Annette felt that salads were entirely too much work.
It was bad enough when she was young and a salad was just iceberg lettuce and tomato with some bits of apple and cheese. Maybe some green pepper if things were getting fancy. Back then, you could pick all of those things up at the supermarket and be done with it.
Now, you had to go to the farm or the farmer’s market for some things and to the supermarket for others, and you had to have certain types of greens and crumbly cheese. You had to consider colours and how to cut the vegetables so they would look the best. Everything had to be organic or made by artisans. It was a big political statement and she didn’t even know where to begin.
Ms. Delaney’s administrative assistant had assigned specific foods to each person, and Annette knew that Jean would be carefully inspecting what arrived at the luncheon. She would probably be comparing it to a master list to see if it met her criteria. Most of it would probably fall far short.
If Annette had been left to her own devices, she would have brought bread to their get-together. Or, better yet, she would have convinced them to order something in. It was a bit too much like a neighbourhood party, this potluck foolishness. It would have been far better to have had something delivered, no political statements, no stress on the employees, no running around from place to place to source locally grown tomatoes. The mere idea that she had to ‘source’ food for a party was making her stomach turn over.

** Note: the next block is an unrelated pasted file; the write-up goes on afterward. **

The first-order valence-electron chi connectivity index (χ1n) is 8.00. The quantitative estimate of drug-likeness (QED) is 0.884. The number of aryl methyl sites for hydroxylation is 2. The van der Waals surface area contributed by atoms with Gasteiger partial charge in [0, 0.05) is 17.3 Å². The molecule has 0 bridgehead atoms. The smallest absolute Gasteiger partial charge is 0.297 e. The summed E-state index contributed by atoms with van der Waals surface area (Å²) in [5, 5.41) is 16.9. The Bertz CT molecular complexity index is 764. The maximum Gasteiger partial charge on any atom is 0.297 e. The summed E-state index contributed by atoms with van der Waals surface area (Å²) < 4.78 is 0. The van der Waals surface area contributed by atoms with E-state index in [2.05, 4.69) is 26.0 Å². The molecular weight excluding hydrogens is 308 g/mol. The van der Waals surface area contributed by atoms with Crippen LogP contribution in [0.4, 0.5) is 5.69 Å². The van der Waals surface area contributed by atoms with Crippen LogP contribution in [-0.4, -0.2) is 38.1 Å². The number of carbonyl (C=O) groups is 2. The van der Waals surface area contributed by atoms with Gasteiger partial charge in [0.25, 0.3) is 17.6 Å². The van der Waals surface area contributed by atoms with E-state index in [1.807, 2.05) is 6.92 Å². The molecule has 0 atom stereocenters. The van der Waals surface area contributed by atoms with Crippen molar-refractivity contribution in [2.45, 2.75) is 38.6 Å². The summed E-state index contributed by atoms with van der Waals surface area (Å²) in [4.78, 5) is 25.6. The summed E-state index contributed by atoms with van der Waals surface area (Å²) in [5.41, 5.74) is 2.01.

She couldn’t risk doing anything else though. She had to seem like a team player, like a ‘company woman’, she had to play along. Every day at Associated Insurance felt like a delicate balance and all it would take was one bad decision, one poor choice to tip her over into the unemployment line. When she thought about it, she wasn’t even sure that they still had unemployment lines, but there was still such a thing as getting fired and she wasn’t going to risk it.
That’s why she hated having to make a salad, too much risk. There was too much choosing, too much of a margin for error. There were too many ways for Jean to decide that Annette had fallen short. It might be the peppers, it might be the blue cheese, it might be that the carrot was grated too finely or that it had been grated it at all. Annette didn’t know what the salad trends were right now and she wasn’t sure that she wanted to know.
Why couldn’t she have been asked to bring the bread? Sure the choices would have been endless, but she could have just headed to the bakery and bought the fanciest looking one. As long as it was expensive, Jean wouldn’t have had anything to say about it, and Annette would have been off the hook.
She was firmly on the hook though, choosing different sized knives for different tasks, deciding which of her bowls looked the prettiest, triple rinsing the escarole. She was making this salad like her job depended on it because, for all she knew, it did.